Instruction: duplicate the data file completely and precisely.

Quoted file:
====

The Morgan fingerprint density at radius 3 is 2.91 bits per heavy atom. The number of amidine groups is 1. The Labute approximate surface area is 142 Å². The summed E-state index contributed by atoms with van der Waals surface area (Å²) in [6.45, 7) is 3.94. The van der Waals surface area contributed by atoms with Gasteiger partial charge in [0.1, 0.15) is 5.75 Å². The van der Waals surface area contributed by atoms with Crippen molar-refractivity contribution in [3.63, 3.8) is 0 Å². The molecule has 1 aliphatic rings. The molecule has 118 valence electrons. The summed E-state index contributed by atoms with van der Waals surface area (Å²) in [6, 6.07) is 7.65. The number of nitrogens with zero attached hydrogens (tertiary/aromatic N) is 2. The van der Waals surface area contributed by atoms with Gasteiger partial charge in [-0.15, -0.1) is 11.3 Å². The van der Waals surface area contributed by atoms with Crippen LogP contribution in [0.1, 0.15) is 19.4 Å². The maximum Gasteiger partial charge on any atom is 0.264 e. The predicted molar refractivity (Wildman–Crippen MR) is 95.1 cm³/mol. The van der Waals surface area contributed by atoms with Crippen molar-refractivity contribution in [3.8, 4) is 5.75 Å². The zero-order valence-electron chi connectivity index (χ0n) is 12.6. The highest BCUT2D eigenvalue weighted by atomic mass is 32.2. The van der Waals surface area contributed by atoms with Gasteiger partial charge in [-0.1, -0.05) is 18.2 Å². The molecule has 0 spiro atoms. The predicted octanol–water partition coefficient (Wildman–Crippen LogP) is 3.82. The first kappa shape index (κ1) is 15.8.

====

The Morgan fingerprint density at radius 3 is 2.91 bits per heavy atom. The number of amidine groups is 1. The Labute approximate surface area is 142 Å². The summed E-state index contributed by atoms with van der Waals surface area (Å²) in [6.45, 7) is 3.94. The van der Waals surface area contributed by atoms with Gasteiger partial charge in [0.1, 0.15) is 5.75 Å². The van der Waals surface area contributed by atoms with Crippen molar-refractivity contribution in [3.63, 3.8) is 0 Å². The molecule has 1 aliphatic rings. The molecule has 118 valence electrons. The summed E-state index contributed by atoms with van der Waals surface area (Å²) in [6, 6.07) is 7.65. The number of nitrogens with zero attached hydrogens (tertiary/aromatic N) is 2. The van der Waals surface area contributed by atoms with Gasteiger partial charge in [-0.15, -0.1) is 11.3 Å². The van der Waals surface area contributed by atoms with Crippen LogP contribution in [0.1, 0.15) is 19.4 Å². The maximum Gasteiger partial charge on any atom is 0.264 e. The predicted molar refractivity (Wildman–Crippen MR) is 95.1 cm³/mol. The van der Waals surface area contributed by atoms with Crippen molar-refractivity contribution in [3.8, 4) is 5.75 Å². The zero-order valence-electron chi connectivity index (χ0n) is 12.6. The highest BCUT2D eigenvalue weighted by atomic mass is 32.2. The van der Waals surface area contributed by atoms with Gasteiger partial charge in [-0.1, -0.05) is 18.2 Å². The molecule has 0 spiro atoms. The predicted octanol–water partition coefficient (Wildman–Crippen LogP) is 3.82. The first kappa shape index (κ1) is 15.8.